Growth of The mountain wall of Taygetus had set a barrier between
Spartan Laconia and Messenia, which might have seemed to forbid
power. the extension of Spartan power towards the west. If the
Dorians in Messenia had fully preserved the warlike
character of the race, they would probably have had little
to fear. But they seem to have been in some measure
enervated by the natural wealth of a country which, at the
same time, excited the envy of their neighbours. Myths
have grown thickly around the story of the two Messenian
wars. This, at least, appears certain : the gradual con-
quest of Messenia by Sparta occupied not less than a
hundred years (about 750-650 B.C.). The legend that, at
a critical time, the stirring war-songs of the Attic Tyrtaeus
raised the sinking spirit of Sparta, agrees with the
tradition of a long and doubtful struggle. Nor was the
strife confined to the two chief combatants. Messenia was
aided by other Peloponnesian states which dreaded a like
fate for themselves,—Argos, Sicyon, Arcadia. Sparta was
helped by Elis and Corinth. When Messenia had been con-
quered and the Dorian inhabitants reduced to the state of
Helots, Sparta had overcome the most difficult obstacle to
her ambition. By conquests, of which the details are
obscure, she won from Argolis a strip of territory on the
eastern coast of the Peloponnesus, and finally carried her
north-eastern border to Thyrea. In southern Arcadia alone
the Spartan arms were decisively repulsed by Tegea ; and
the Tegeans, accepting the supremacy of Sparta, were
enrolled, about 560 B.C., as honoured allies of the power
which they had checked.
The The repulse warned Sparta that it was better to aim at
Olympic leading the Peloponnesus than at conquering it; and an o opportunity was found of asserting this leadership in a manner far more effective than any military demonstration. At Olympia, in the valley through which the Alpheus
passes to the western coast, there was an ancient sanctuary of the Pelasgian Zeus. An amphictyony, or league of neighbouring towns, held sacrifice and games there once in four years, the management of the festival being shared between Pisa and Elis. A dispute arose.between these two states. Sparta confirmed Elis in the religious super-intendence of the festival, and at the same time arrogated to herself the political headship of the sacred league. Every effort was now made by the Spartans to extend the popularity and enhance the brilliancy of the Olympic games. Sparta—already supreme in Laconia and Mes-senia, already the victorious rival of Argos in the east of the land—now appears at the Olympian shrine of Zeus in a character peculiarly well adapted to attract the loyalty of the western Achaeans. The general recognition of Sparta as the first state in the Peloponnesus may be said to date from the time when, under Spartan auspices, the Olympic festival acquired a new celebrity.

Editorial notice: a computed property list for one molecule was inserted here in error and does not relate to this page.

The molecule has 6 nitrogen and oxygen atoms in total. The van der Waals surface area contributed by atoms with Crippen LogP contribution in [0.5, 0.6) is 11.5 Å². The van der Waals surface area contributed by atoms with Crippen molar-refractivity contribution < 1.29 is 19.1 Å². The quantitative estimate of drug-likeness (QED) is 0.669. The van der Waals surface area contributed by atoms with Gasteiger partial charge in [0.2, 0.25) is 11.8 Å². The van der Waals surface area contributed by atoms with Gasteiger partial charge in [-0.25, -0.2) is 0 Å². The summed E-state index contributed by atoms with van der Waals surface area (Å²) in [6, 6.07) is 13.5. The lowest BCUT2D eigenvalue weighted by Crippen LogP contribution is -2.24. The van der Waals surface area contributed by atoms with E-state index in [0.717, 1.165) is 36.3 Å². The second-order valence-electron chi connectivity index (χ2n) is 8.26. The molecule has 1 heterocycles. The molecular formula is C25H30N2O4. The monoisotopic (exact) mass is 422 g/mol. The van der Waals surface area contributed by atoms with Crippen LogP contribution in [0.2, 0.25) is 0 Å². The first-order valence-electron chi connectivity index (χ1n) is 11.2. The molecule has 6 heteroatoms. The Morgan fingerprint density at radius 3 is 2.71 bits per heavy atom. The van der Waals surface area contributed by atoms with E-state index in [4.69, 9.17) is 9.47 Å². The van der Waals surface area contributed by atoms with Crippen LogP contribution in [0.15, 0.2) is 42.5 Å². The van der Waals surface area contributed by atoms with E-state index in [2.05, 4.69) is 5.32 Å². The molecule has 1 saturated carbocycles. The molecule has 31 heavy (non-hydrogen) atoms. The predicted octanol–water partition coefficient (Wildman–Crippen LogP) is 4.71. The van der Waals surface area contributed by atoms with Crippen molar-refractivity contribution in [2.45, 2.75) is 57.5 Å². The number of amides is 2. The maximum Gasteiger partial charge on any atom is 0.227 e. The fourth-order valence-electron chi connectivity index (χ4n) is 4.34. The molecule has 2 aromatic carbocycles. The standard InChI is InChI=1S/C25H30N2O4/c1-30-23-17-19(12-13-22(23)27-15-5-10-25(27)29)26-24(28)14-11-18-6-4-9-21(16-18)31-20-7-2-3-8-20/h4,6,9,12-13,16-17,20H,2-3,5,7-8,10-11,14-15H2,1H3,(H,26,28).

For political reasons Dorian Sparta had always cherished Transi-the traditions of the Achaean princes; but the monarchy tlon fro™ of the Achaean age, if it. still existed anywhere, was a rare j."0"^™ y survival. The form of government which had generally arohy. succeeded to it was oligarchy, that iz, the rule of a group of noble families claiming descent from the heroes, possessing certain religious rites in which no aliens parti-cipated, and claiming to be, by a divine authority, the interpreters of the unwritten law. These noble families made up the state. The commons, who lived in or around the city as artisans, labourers, or farmers, were free men, but had no political rights. The Dorian ascendency in the Peloponnesus was peculiarly favourable to oligarchies. Sparta was, in fact, such an oligarchy, though not of the closest kind,—the Dorian citizens being the privileged class, while the Periceci answered to the commons else-where. It was a fortunate circumstance for the political development of Greece that oligarchy did not, as a rule, pass directly into democracy. A period of transition was needed, during which the people, hitherto debarred from all chance of political education, should learn the meaning of membership in the state.
This was afforded, at least in some measure, by that The peculiar phase in the life of the Greek commonwealths tyra* which intervenes between oligarchy and democracy,—the uies" age of the tyrannies. A turannos meant one whose power is both superior and contrary to the laws. An absolute ruler is not a turannos if the constitution of the state gives him absolute power; nor is a ruler unauthorized by the laws less a turannos because he rules mildly. The genesis of the tyrant was different in different cases. Most often he is a member of the privileged class, who comes forward as the champion of the people against his peers, overthrows the oligarchy with the help of the people, and establishes his own rule in its stead. Such was Pisistratus at Athens. Sometimes he is himself one of the people ; this was the case with Orthagoras, who (about 676 B.C.) overthrew the Dorian oligarchy at Sicyon. The case of Cypselus at Corinth is intermediate between these two; for he belonged to a noble Dorian house, though not to the inner circle of those Bacchiadae whose rule he overthrew. Or the tyrant is one who raises himself to absolute power from the stepping-stone of some office with which the oligarchy itself had entrusted him. An example is supplied by Phalaris of Agrigentum, and by the tyrants of some Ionic cities in Asia Minor. Lastly, the tyrant might be a king who had overstepped his constitutional prerogative. Phei-don, king of Argos, is adduced by Aristotle as an instance of this rarer case. In all cases the tyrant properly so-called must be distinguished from a ruler whom a community has voluntarily placed above the law, either tem-porarily or for his life. Such was properly called an